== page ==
No one ever wrote a folk song about local authority finances. Not even Lib Dem Glee Club will touch it. But when the money runs out, the rubbish piles up and the libraries shut their doors, voters quickly start to notice.
While countries with their own currencies cannot go bankrupt, local authorities can, through the use of section 114 notices. And since 2018, more than half a dozen have effectively declared bankruptcy including Birmingham, which happens to be the largest local authority in Europe. More are likely to follow.
Nearly one in five council leaders and chief executives in England surveyed by the Local Government Association (LGA) think it is either 'very' or 'fairly likely' they will need to issue a section 114 notice in the next two years, owing to a lack of funding to maintain key services.
No two bankruptcies are identical. For example, Birmingham council was forced to allocate around three-quarters of a billion pounds in order to settle equal pay claims, while Woking faced a huge hit from investments that went badly wrong. But Nottingham's problems were fairly typical, in that it faced the trifecta of rising demand, soaring costs and insufficient funds.
The capital is of course far from immune. London Councils, which represents the 32 boroughs and the City of London, has warned that councils face a funding shortfall of £400m in 2024-25 – a figure roughly equivalent to the amount London boroughs collectively spend on homelessness each year.
It further warns that all but two of the city's local authorities are forecast to overspend this year, totalling over £600m. As councils have a legal duty to balance their books, funding shortfalls are invariably addressed through spending cuts or the use of one-time reserves.
Yesterday, the Standard reported on Havering council which, on the brink of bankruptcy, is to dim its streetlights, review bin collections and stop funding Christmas decorations as part of a raft of cost-cutting measures. This alongside a 5 per cent rise in council tax later this month, in a borough that already has some of the highest council tax bills in London.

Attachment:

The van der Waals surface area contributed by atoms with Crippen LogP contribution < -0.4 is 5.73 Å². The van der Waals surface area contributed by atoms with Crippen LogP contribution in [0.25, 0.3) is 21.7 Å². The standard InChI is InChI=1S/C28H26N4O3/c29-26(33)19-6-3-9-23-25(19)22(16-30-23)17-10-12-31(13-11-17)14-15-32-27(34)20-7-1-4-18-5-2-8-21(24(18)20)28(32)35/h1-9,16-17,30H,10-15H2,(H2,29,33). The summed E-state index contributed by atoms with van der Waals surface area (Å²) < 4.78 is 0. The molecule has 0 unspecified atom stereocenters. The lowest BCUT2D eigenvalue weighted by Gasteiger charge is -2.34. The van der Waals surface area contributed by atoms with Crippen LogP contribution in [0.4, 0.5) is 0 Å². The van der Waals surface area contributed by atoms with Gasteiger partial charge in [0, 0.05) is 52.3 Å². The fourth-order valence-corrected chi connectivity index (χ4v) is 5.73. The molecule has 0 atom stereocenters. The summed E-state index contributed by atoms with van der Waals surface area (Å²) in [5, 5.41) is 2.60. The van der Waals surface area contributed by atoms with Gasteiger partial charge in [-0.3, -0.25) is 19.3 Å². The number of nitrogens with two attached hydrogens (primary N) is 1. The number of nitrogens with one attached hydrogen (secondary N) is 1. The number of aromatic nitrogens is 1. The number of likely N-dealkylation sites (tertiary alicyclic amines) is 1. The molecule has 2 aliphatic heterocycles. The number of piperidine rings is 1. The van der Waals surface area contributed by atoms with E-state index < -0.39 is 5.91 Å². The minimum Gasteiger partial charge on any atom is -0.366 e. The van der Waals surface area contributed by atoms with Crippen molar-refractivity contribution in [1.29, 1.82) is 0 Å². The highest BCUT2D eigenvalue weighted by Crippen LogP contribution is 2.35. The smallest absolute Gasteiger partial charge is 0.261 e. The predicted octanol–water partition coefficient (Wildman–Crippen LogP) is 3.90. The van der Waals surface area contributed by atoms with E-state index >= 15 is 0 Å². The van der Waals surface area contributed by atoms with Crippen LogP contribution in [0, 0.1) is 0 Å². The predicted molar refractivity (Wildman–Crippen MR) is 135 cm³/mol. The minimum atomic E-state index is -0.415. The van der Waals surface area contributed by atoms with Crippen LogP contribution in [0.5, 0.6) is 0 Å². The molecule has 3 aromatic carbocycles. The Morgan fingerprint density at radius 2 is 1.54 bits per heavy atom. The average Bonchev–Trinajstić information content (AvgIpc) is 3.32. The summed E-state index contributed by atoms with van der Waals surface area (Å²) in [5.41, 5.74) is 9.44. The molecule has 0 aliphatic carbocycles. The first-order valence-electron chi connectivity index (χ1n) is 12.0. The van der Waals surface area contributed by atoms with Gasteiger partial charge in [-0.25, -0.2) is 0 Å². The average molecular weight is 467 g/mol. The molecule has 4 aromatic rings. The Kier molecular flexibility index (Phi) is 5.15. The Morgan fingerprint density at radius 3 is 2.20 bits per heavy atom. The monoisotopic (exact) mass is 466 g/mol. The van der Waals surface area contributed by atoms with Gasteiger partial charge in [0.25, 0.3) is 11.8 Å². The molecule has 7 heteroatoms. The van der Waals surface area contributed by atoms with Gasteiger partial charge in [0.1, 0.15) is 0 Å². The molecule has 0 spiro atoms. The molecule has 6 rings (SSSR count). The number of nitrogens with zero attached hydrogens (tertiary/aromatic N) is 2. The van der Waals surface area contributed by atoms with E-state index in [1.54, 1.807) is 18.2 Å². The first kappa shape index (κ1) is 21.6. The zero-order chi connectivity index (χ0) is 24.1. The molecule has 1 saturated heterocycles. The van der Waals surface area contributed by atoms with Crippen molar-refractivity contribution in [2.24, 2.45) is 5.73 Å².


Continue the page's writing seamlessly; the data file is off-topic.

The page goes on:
Then there's Redbridge. Ahead of its full council meeting at the end of the month, its deputy leader has warned of "difficult decisions" and cuts to come. Kam Rai pointed out that in real terms, the council had around £160m "less to spend on public services every year".
It is something of a perfect storm. Local authorities face greater costs due to inflation, higher energy prices and a rising National Living Wage. Demand is soaring, particularly for statutory services such as social care and homelessness support. And then there is funding. According to the LGA, there has been a 27 per cent real-terms cut in the core spending power of councils since 2010.
It isn't just the lack of money but long-term money. 2024-25 will be the sixth single-year settlement in a row, preventing boroughs from planning beyond the next 12 months, making investment decisions more difficult and ultimately everything more expensive.
Of course, the revenue-raising powers of councils are fairly limited, especially when juxtaposed with other high-income countries. According to the OECD (and kindly borrowed from the Institute for Government), 7 per cent of UK taxes were collected, or intended to be collected, locally in 2014. This compares with 12 per cent collected locally or federally in Italy, 32 per cent in Germany and nearly 50 per cent in Canada. When we talk about the centralised British state, we mean this sort of thing.
Of all the challenges facing the next government, expect local government finances to be quietly (or not so quietly) near the top of the list.
Elsewhere in the paper, and our big splash is chief political correspondent Rachael Burford on the battle facing Labour, and in particular shadow health secretary Wes Streeting, as independents target London MPs over the Israel-Hamas war. Executive editor and Ilford boy, George Chesterton, calls the area's divisions especially sad given its historic diversity. See more from today's leader column on the challenge to Keir Starmer, and a multicultural city like London.
In the comment pages, Matthew d'Ancona calls Donald Trump crass and chilling but not wrong – Nato member states must pay more. Jonathan Prynn says British ingenuity and inventiveness are as strong as ever, but London's stock exchange needs to actually keep these innovative companies. While Melanie McDonagh thinks Harry and Meghan's rebrand can't hide the truth.
And finally, how to get cheap theatre tickets in the West End: our culture team reveal the secrets to bagging those seats.This article appears in our award-winning newsletter, West End Final – delivered 4pm daily – bringing you the very best of the paper, from culture and comment to features and sport. Sign up here.